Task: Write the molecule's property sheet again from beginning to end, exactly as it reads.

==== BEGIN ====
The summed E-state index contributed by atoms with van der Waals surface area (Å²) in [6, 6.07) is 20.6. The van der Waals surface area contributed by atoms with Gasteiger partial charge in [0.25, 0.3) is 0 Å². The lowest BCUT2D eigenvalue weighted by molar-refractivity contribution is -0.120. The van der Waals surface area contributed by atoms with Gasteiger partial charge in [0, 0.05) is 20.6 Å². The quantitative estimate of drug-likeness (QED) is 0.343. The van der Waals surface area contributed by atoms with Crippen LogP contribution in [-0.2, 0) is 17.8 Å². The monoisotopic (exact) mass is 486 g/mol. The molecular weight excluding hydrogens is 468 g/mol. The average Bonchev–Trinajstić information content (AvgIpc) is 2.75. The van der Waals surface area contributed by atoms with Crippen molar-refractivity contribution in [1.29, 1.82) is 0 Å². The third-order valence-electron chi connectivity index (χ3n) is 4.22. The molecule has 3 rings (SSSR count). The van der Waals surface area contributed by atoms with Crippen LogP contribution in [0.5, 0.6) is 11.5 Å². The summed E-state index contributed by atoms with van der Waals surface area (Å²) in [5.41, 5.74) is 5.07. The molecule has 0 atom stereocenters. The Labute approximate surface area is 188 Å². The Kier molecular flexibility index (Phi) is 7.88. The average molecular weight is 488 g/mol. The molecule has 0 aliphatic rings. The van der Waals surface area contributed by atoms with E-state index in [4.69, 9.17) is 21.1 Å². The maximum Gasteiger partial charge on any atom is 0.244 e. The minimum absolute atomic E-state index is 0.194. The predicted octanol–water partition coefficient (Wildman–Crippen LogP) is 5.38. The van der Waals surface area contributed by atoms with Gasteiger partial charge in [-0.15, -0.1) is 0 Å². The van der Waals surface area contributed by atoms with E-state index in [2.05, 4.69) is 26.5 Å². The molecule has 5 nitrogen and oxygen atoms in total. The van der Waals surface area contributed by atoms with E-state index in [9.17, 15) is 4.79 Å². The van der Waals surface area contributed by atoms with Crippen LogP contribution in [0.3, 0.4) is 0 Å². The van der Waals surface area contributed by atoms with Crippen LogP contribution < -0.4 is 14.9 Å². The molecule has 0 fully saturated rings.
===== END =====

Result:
The summed E-state index contributed by atoms with van der Waals surface area (Å²) in [6, 6.07) is 20.6. The van der Waals surface area contributed by atoms with Gasteiger partial charge in [0.25, 0.3) is 0 Å². The lowest BCUT2D eigenvalue weighted by molar-refractivity contribution is -0.120. The van der Waals surface area contributed by atoms with Gasteiger partial charge in [0, 0.05) is 20.6 Å². The quantitative estimate of drug-likeness (QED) is 0.343. The van der Waals surface area contributed by atoms with Crippen LogP contribution in [-0.2, 0) is 17.8 Å². The monoisotopic (exact) mass is 486 g/mol. The molecular weight excluding hydrogens is 468 g/mol. The average Bonchev–Trinajstić information content (AvgIpc) is 2.75. The van der Waals surface area contributed by atoms with Crippen molar-refractivity contribution in [1.29, 1.82) is 0 Å². The third-order valence-electron chi connectivity index (χ3n) is 4.22. The molecule has 3 rings (SSSR count). The van der Waals surface area contributed by atoms with Crippen LogP contribution in [0.5, 0.6) is 11.5 Å². The summed E-state index contributed by atoms with van der Waals surface area (Å²) in [5.41, 5.74) is 5.07. The molecule has 0 atom stereocenters. The Labute approximate surface area is 188 Å². The Kier molecular flexibility index (Phi) is 7.88. The average molecular weight is 488 g/mol. The molecule has 0 aliphatic rings. The van der Waals surface area contributed by atoms with E-state index in [4.69, 9.17) is 21.1 Å². The maximum Gasteiger partial charge on any atom is 0.244 e. The minimum absolute atomic E-state index is 0.194. The predicted octanol–water partition coefficient (Wildman–Crippen LogP) is 5.38. The van der Waals surface area contributed by atoms with Gasteiger partial charge in [-0.15, -0.1) is 0 Å². The van der Waals surface area contributed by atoms with E-state index in [2.05, 4.69) is 26.5 Å². The molecule has 5 nitrogen and oxygen atoms in total. The van der Waals surface area contributed by atoms with E-state index in [9.17, 15) is 4.79 Å². The van der Waals surface area contributed by atoms with Crippen LogP contribution in [0.3, 0.4) is 0 Å². The van der Waals surface area contributed by atoms with Crippen LogP contribution < -0.4 is 14.9 Å². The molecule has 0 fully saturated rings.